Forsythia /fɔːrˈsɪθiə/, /fɔːrˈsθiə/[2] is a genus of flowering plants in the olive family Oleaceae. There are about 11 species, mostly native to eastern Asia, but one native to southeastern Europe.[1] Forsythia – also one of the plant's common names – is named after William Forsyth.[3][4][5]

Forsythia
Forsythia flower.JPG
Forsythia × intermedia
Scientific classification e
Kingdom: Plantae
Clade: Tracheophytes
Clade: Angiosperms
Clade: Eudicots
Clade: Asterids
Order: Lamiales
Family: Oleaceae
Tribe: Forsythieae
Genus: Forsythia
Vahl
Type species
Forsythia suspensa
Synonyms[1]

Rangium Juss. in G.-F.Cuvier

Forsythia
Traditional Chinese連翹
Simplified Chinese连翘

DescriptionEdit

Forsythia are deciduous shrubs typically growing to a height of 1–3 m (3 ft 3 in – 9 ft 10 in) and, rarely, up to 6 m (20 ft) with rough grey-brown bark. The leaves are borne oppositely and are usually simple, though sometimes trifoliate with a basal pair of small leaflets; they range between 2 and 10 cm (0.79 and 3.94 in) in length and, rarely, up to 15 cm (5.9 in), with a margin that is serrated or entire (smooth). Twigs may be hollow or chambered, depending on the species.[6]

The flowers are produced in the early spring before the leaves, bright yellow with a deeply four-lobed flower, the petals joined only at the base. These become pendent in rainy weather thus shielding the reproductive parts. The fruit is a dry capsule, containing several winged seeds.[3][7]

There is a long-standing belief that forsythia flowers produce lactose, but lactose occurs only very rarely in natural sources other than milk, and attempts to find lactose in forsythia have been unsuccessful.[8]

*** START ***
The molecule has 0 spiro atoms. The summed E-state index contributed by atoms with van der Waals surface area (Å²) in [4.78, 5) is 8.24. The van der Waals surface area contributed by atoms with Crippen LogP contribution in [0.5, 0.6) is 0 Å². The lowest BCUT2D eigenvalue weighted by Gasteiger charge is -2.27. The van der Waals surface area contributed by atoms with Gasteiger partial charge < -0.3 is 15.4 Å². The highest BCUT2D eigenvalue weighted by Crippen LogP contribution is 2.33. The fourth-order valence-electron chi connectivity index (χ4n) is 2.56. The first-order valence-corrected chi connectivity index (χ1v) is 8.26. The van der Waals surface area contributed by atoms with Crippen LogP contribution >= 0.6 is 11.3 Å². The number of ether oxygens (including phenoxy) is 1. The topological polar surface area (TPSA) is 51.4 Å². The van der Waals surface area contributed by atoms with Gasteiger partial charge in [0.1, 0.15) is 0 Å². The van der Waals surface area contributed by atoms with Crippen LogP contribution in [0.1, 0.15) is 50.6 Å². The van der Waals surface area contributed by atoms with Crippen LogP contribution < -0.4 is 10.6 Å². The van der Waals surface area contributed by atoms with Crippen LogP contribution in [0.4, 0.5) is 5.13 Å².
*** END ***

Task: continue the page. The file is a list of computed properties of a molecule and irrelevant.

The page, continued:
The genus is named after William Forsyth (1737–1804), a Scottish botanist who was a royal head gardener and a founding member of the Royal Horticultural Society.[9]

SpeciesEdit

 
An adaptation of the warming stripes that shows how the flowering time of Forsythia suspensa in Bavaria has changed between 1951 and 2020

The following species of Forsythia have been documented:[3][4][5][7][10][11][12]

A genetic study[14] does not fully match the traditionally accepted species listed above, and groups the species in four clades: (1) F. suspensa; (2) F. europaea—F. giraldiana; (3) F. ovata—F. japonica—F. viridissima; and (4) F. koreana—F. mandschurica—F. saxatilis. Of the additional species, F. koreana is usually cited as a variety of F. viridissima, and F. saxatilis as a variety of F. japonica;[15] the genetic evidence suggests they may be better treated as distinct species.

Forsythias are used as food plants by the larvae of some Lepidoptera species including the brown-tail and Gothic moth.

Garden historyEdit

 
Forsythia in full bloom

Two species of forsythia are at the heart of the selected forms and garden hybrids: Forsythia suspensa and F. viridissima. "These two species are, as it were, the founder-members of the forsythia family" writes Alice Coats; they were the earliest species brought into Western gardens from the Far East and they have each played a role in the modern garden shrubs.[16]

Forsythia suspensa, the first to be noticed by a Westerner, was seen in a Japanese garden by the botanist-surgeon Carl Peter Thunberg, who included it (as a lilac) in his Flora Japonica 1784. Thunberg's professional connections lay with the Dutch East India Company, and F. suspensa reached Holland first, by 1833. In England, when it was being offered by Veitch Nurseries in Exeter at mid-century, it was still considered a rarity. Not all the varieties of suspensa are splaying and drooping, best seen hanging over a retaining wall; an erect form found by Fortune near Peking in 1861 was for a time classed as a species—F. fortunei.[16]

Forsythia viridissma, meanwhile, had overtaken it in European gardens. The Scottish plant-hunter Robert Fortune "discovered" it—in a mandarin garden of the coastal city of Chusan (Zhoushan)—before he ever saw it growing wild in the mountains in Zhejiang province.[16]

 
Forsythia × intermedia in Heidelberg, Germany

Forsythia × intermedia, as its name suggests, is a hybrid of F. suspensa and F. viridissima, introduced in continental Europe about 1880. Repeated crosses of the same two parents have made reiterations of F. × intermedia quite variable. A bud sport of a particularly showy (spectabilis) form is widely marketed as F. × intermedia 'Lynwood Variety'.[16] This cultivar has gained the Royal Horticultural Society's Award of Garden Merit,[17] as have F. × intermedia Week End 'Courtalyn'[18] and F. Marée d'Or 'Courtasol'.[19]